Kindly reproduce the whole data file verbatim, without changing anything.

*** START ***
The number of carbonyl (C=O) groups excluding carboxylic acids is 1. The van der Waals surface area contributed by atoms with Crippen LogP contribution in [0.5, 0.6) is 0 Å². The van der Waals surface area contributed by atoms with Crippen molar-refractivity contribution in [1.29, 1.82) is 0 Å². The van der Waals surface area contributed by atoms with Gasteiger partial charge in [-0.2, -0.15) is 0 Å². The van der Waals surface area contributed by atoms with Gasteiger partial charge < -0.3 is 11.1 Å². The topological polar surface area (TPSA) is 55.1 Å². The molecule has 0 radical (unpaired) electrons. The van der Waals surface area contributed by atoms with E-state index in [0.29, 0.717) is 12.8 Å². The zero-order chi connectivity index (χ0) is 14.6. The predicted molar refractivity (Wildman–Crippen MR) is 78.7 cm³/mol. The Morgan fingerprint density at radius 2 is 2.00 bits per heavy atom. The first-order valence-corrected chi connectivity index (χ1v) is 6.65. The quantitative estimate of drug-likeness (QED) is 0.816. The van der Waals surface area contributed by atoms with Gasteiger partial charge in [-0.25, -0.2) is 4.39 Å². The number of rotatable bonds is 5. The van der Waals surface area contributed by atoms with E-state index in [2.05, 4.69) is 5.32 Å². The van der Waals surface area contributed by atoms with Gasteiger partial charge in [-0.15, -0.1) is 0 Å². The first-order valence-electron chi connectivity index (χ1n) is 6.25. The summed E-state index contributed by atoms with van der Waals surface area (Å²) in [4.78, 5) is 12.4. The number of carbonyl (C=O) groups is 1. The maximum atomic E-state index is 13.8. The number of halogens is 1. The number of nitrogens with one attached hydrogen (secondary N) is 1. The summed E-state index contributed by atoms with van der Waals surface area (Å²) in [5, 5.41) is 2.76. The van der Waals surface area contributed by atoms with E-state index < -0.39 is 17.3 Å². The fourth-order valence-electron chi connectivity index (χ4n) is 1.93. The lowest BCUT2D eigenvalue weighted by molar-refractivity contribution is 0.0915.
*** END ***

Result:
The number of carbonyl (C=O) groups excluding carboxylic acids is 1. The van der Waals surface area contributed by atoms with Crippen LogP contribution in [0.5, 0.6) is 0 Å². The van der Waals surface area contributed by atoms with Crippen molar-refractivity contribution in [1.29, 1.82) is 0 Å². The van der Waals surface area contributed by atoms with Gasteiger partial charge in [-0.2, -0.15) is 0 Å². The van der Waals surface area contributed by atoms with Gasteiger partial charge < -0.3 is 11.1 Å². The topological polar surface area (TPSA) is 55.1 Å². The molecule has 0 radical (unpaired) electrons. The van der Waals surface area contributed by atoms with E-state index in [0.29, 0.717) is 12.8 Å². The zero-order chi connectivity index (χ0) is 14.6. The predicted molar refractivity (Wildman–Crippen MR) is 78.7 cm³/mol. The Morgan fingerprint density at radius 2 is 2.00 bits per heavy atom. The first-order valence-corrected chi connectivity index (χ1v) is 6.65. The quantitative estimate of drug-likeness (QED) is 0.816. The van der Waals surface area contributed by atoms with Gasteiger partial charge in [-0.25, -0.2) is 4.39 Å². The number of rotatable bonds is 5. The van der Waals surface area contributed by atoms with E-state index in [2.05, 4.69) is 5.32 Å². The van der Waals surface area contributed by atoms with Gasteiger partial charge in [-0.15, -0.1) is 0 Å². The first-order valence-electron chi connectivity index (χ1n) is 6.25. The summed E-state index contributed by atoms with van der Waals surface area (Å²) in [4.78, 5) is 12.4. The number of carbonyl (C=O) groups is 1. The maximum atomic E-state index is 13.8. The number of halogens is 1. The number of nitrogens with one attached hydrogen (secondary N) is 1. The summed E-state index contributed by atoms with van der Waals surface area (Å²) in [5, 5.41) is 2.76. The van der Waals surface area contributed by atoms with E-state index < -0.39 is 17.3 Å². The fourth-order valence-electron chi connectivity index (χ4n) is 1.93. The lowest BCUT2D eigenvalue weighted by molar-refractivity contribution is 0.0915.